Paying off Tadros to help them instead of Kāra, Winston and the Consinors plan to abduct Aneth to Winston's dahabeah. When this is accomplished, they tell her that Kāra has decided he does not want to marry her, Lord Roane again referring to him as a "rascally nigger." They have learned this, in effect, is true: he has hired a wiley Copt named Mykel into his employ, to whom he has provided the garments of a Coptic priest, and a Coptic Bible from which to conduct a ceremony. Mykel being a false priest, Aneth would not be legally married, and thus shamed and unmarriageable.

Tadros and Viscount Consinor leave the vessel at Fedah, expecting Kāra to return soon for more treasure, as he has secured the help of his brother-in-spirit, Sheik Antar, a large Arab who dyes his grey beard black, and his Muslim followers, who also live in a small town on the Nile inhospitable to strangers. Tadros is aware that Kāra has been buying on credit, and will be forced to soon return for more gemstones, including to pay Antar.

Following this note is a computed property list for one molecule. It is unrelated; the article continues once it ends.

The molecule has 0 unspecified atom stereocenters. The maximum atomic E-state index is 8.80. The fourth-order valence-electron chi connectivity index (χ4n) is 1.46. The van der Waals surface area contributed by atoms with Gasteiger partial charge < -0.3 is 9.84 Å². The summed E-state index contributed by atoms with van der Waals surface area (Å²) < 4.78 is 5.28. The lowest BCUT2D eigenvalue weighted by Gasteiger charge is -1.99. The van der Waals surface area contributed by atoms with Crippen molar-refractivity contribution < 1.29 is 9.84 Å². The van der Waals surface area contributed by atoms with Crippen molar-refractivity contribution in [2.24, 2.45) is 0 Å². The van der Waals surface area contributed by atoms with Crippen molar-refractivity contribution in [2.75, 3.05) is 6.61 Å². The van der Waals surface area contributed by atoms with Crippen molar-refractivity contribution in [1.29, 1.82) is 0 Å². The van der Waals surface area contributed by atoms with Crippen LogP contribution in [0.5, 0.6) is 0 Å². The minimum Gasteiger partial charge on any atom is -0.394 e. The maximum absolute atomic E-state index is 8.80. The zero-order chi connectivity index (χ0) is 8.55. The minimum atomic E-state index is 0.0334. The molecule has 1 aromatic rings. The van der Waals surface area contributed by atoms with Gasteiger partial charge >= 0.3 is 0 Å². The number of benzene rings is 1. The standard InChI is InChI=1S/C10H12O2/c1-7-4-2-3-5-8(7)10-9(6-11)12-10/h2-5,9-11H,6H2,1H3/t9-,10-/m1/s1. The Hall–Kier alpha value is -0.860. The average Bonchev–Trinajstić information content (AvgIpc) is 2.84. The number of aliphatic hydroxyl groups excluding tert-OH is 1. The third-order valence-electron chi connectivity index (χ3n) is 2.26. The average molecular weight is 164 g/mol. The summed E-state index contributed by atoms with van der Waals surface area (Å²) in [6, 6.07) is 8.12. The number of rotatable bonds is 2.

Kāra attacks the dahabeah with Antar, but Antar refuses to dirty his sword more than once, and only after receiving payment. Unable to find Tadros, whom he wishes thrown overboard, and shot at by Mrs. Everingham, he returns to Fedah, where Tadros has had Roger hide under the rushes that Hatatcha used as a bed. Tadros asks him if he is "comfortable"—to which he replies "not very"—but he clarifies enough to remain still for several hours. From there he is able to see what Kāra presses in the wall to enter into the secret passage.

Kāra places the Talisman of Ahkta-Rā on his finger, believing it will give him his ancestor's power if he uses it only temporarily, in spite of the curse upon it, but as he is trying to lug two sacks full of gems, a statue of Isis, which had fallen the last time he was in the tomb, falls again, knocking it off his hand, and when he stumbles, a lamp he has tied to the button of his shirt is knocked out. In the darkness, he sees the Talisman return to its spot, or at least he is confusing it with the candle Consinor is using that was left for him by Tadros.